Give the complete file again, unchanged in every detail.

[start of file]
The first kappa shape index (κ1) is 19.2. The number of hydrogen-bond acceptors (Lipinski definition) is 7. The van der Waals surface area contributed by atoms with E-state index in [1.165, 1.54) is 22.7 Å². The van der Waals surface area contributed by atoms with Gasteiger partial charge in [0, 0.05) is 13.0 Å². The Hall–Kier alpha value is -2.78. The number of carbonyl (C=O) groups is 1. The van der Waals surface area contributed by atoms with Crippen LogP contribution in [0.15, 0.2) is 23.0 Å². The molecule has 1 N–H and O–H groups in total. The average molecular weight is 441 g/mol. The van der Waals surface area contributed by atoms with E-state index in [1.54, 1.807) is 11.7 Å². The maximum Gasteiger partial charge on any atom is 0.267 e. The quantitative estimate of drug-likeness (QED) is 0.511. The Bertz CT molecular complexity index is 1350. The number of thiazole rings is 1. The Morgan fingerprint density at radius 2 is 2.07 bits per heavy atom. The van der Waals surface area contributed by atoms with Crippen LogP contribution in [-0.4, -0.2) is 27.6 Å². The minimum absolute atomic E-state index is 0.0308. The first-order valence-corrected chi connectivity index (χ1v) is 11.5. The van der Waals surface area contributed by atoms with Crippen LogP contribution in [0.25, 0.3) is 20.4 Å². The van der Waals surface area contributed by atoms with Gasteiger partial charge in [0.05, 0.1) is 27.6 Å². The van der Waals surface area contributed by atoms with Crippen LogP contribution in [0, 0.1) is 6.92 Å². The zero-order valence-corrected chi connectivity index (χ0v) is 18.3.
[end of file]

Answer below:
The first kappa shape index (κ1) is 19.2. The number of hydrogen-bond acceptors (Lipinski definition) is 7. The van der Waals surface area contributed by atoms with E-state index in [1.165, 1.54) is 22.7 Å². The van der Waals surface area contributed by atoms with Gasteiger partial charge in [0, 0.05) is 13.0 Å². The Hall–Kier alpha value is -2.78. The number of carbonyl (C=O) groups is 1. The van der Waals surface area contributed by atoms with Crippen LogP contribution in [0.15, 0.2) is 23.0 Å². The molecule has 1 N–H and O–H groups in total. The average molecular weight is 441 g/mol. The van der Waals surface area contributed by atoms with E-state index in [1.54, 1.807) is 11.7 Å². The maximum Gasteiger partial charge on any atom is 0.267 e. The quantitative estimate of drug-likeness (QED) is 0.511. The Bertz CT molecular complexity index is 1350. The number of thiazole rings is 1. The Morgan fingerprint density at radius 2 is 2.07 bits per heavy atom. The van der Waals surface area contributed by atoms with Crippen LogP contribution in [-0.4, -0.2) is 27.6 Å². The minimum absolute atomic E-state index is 0.0308. The first-order valence-corrected chi connectivity index (χ1v) is 11.5. The van der Waals surface area contributed by atoms with Crippen LogP contribution in [0.25, 0.3) is 20.4 Å². The van der Waals surface area contributed by atoms with Gasteiger partial charge in [0.05, 0.1) is 27.6 Å². The van der Waals surface area contributed by atoms with Crippen LogP contribution in [0, 0.1) is 6.92 Å². The zero-order valence-corrected chi connectivity index (χ0v) is 18.3.